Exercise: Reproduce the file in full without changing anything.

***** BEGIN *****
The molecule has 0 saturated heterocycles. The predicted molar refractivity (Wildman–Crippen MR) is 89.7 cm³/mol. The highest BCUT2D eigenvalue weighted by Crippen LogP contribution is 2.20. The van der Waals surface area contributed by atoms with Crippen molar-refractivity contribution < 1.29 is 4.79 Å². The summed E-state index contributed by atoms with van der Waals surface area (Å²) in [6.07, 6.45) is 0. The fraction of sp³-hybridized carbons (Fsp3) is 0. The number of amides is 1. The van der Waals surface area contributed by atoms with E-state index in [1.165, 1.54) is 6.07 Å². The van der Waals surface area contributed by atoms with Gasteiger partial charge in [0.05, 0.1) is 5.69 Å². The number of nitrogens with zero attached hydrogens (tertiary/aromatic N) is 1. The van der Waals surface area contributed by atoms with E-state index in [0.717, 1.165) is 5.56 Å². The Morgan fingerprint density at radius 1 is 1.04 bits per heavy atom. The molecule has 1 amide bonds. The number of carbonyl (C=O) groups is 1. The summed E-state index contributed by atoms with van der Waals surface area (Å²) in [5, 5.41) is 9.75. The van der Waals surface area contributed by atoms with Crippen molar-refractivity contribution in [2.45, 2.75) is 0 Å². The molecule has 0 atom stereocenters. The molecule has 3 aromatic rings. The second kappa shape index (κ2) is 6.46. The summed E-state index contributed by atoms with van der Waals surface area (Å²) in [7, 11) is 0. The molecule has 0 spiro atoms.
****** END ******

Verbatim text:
The molecule has 0 saturated heterocycles. The predicted molar refractivity (Wildman–Crippen MR) is 89.7 cm³/mol. The highest BCUT2D eigenvalue weighted by Crippen LogP contribution is 2.20. The van der Waals surface area contributed by atoms with Crippen molar-refractivity contribution < 1.29 is 4.79 Å². The summed E-state index contributed by atoms with van der Waals surface area (Å²) in [6.07, 6.45) is 0. The fraction of sp³-hybridized carbons (Fsp3) is 0. The number of amides is 1. The van der Waals surface area contributed by atoms with E-state index in [1.165, 1.54) is 6.07 Å². The van der Waals surface area contributed by atoms with Gasteiger partial charge in [0.05, 0.1) is 5.69 Å². The number of nitrogens with zero attached hydrogens (tertiary/aromatic N) is 1. The van der Waals surface area contributed by atoms with E-state index in [0.717, 1.165) is 5.56 Å². The Morgan fingerprint density at radius 1 is 1.04 bits per heavy atom. The molecule has 1 amide bonds. The number of carbonyl (C=O) groups is 1. The summed E-state index contributed by atoms with van der Waals surface area (Å²) in [5, 5.41) is 9.75. The van der Waals surface area contributed by atoms with Crippen molar-refractivity contribution in [2.45, 2.75) is 0 Å². The molecule has 0 atom stereocenters. The molecule has 3 aromatic rings. The second kappa shape index (κ2) is 6.46. The summed E-state index contributed by atoms with van der Waals surface area (Å²) in [7, 11) is 0. The molecule has 0 spiro atoms.